70-240 in 15 minutes a week: Administration of Resources - Part 1

by Dan DiNicolo

Welcome to the second installment in my '70-240 in 15 minutes a week' series. This week's article covers the second major area of study on our journey through the core exam material: Implementing and Conducting Administration of Resources. Again this ties into the material from the Windows 2000 Professional portion of the exam. This includes a look at topics such as NTFS permissions, file caching, web server management, printing, and more. Because of the size of this topic, I have decided to split it up into two articles, in order to not break our 15-minute rule! Again this week, appearances can be deceiving. Be sure not to overlook the importance of the Professional material on the exam - sometimes it's the little details that bite the hardest. Remember, you're dealing with a quarter of the exam material in Professional alone.

The material that this article will cover includes:

- NTFS Settings (including EFS and Compression)
- User and Group Settings
- File Auditing and Ownership
- File Caching Settings
- Shared Folders

Part 2 of this topic will continue next week with a look at web server settings, printing configuration, Internet printing and more.

NTFS Settings

To begin with, let's revisit an old friend, NTFS. Although NTFS still provides the secure file system you're familiar with from Windows NT 4.0, there are a number of changes in terms of both functionality and configuration. The version of NTFS supplied in Windows 2000 is NTFS 5, as opposed to the NT's version, which was version 4. (Unless you have NT 4.0 SP4 or higher, in which case it also uses NTFS 5). The new version of NTFS in Windows 2000 supports both new and old features including:

- The ability to encrypt files and folders that reside on an NTFS partition using EFS, the Encrypting File System.
- The ability to compress files and folders. 
- The ability to set file and folder security permissions via access control lists.
- The ability of an administrator or user with the appropriate permissions to take ownership of files and folders.
- The ability to audit access to files and folders.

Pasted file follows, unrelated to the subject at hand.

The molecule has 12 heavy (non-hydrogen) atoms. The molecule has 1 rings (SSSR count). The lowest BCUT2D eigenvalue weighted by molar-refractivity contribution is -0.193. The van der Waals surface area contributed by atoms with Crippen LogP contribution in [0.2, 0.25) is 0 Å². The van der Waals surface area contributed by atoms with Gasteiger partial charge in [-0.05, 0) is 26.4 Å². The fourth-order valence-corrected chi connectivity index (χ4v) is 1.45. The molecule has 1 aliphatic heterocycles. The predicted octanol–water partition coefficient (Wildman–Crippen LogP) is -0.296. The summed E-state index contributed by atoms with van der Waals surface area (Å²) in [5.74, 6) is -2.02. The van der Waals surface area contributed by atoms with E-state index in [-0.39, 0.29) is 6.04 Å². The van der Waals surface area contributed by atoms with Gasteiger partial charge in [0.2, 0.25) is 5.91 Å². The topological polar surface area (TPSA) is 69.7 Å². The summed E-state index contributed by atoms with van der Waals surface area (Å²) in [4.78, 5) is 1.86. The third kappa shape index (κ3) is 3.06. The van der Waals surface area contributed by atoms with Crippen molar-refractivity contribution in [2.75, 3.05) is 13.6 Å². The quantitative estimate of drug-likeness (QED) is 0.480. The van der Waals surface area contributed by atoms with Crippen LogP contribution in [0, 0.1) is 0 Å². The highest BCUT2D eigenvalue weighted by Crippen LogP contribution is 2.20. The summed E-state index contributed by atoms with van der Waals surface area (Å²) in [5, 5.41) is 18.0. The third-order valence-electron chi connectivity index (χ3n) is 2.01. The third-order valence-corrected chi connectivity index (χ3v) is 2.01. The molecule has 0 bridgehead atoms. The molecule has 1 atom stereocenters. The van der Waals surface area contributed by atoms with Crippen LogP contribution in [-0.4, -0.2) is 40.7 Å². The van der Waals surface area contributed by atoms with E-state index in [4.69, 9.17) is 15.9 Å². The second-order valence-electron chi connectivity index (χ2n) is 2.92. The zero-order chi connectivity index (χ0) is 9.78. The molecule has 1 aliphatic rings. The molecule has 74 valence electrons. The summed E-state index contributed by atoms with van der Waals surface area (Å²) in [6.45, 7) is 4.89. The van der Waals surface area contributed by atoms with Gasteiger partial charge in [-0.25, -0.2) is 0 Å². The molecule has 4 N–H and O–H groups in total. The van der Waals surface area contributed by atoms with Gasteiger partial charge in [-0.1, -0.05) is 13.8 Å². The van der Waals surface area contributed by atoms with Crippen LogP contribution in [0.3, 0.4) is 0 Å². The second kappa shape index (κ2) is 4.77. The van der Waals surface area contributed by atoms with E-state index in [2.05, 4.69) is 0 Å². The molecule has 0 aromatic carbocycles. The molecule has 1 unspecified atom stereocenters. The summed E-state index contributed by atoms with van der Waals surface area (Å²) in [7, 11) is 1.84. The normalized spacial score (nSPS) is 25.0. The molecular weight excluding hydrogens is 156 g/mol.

Setting file or folder encryption and compression is easy. Both are implemented as attributes, similar to the System, Read-only, Hidden, and Archive attributes that you are probably already familiar with. Both encryption and compression are set via the Advanced button on General tab of the properties of the file, as shown below. This week's article covers the second major area of study on our journey through the core exam material: Implementing and Conducting Administration of Resources.

Note that although it appears as though you could choose both, encryption and compression are mutually exclusive, so you can only choose one of the two. As far as EFS encryption is concerned, only the person who encrypted a file can open it, with one exception. Windows 2000 includes a special role, set via group policy, called a Recovery Agent. A recovery agent can open an EFS encrypted file, which serves as a backup should the user leave the company or similar. By default, the only recovery agent is the Administrator of the domain (on a non-domain computer, it is the local administrator), though it can be changed to another trusted user or users. 

To make things easier, a user should set a folder to use encryption, and then save all security sensitive files to this folder. This will automatically encrypt the files, and avoid the user having to encrypt files individually. To encrypt a number of files at once, consider using the command line tool Cipher.exe, which does bulk encryption using the parameters (including wildcards) that you specify. Other important things you should know about EFS:

- If a user attempts to open (or copy) a file encrypted by another user, they will receive an 'Access Denied' message.
- If the user who encrypts the file moves it to a non-NTFS volume, the file will no longer be encrypted
- EFS is strictly file-system (not transport) encryption. If you encrypt a file on a server and then open it on your workstation, the file moves across the network unencrypted.
- When you move an unencrypted file into an encrypted folder, it does not become encrypted (retains attribute). However, when you copy an unencrypted file into an encrypted folder, it will be encrypted (inherits attribute).

Want to know more about EFS? Click here.

This article was originally published on Mar 19, 2001
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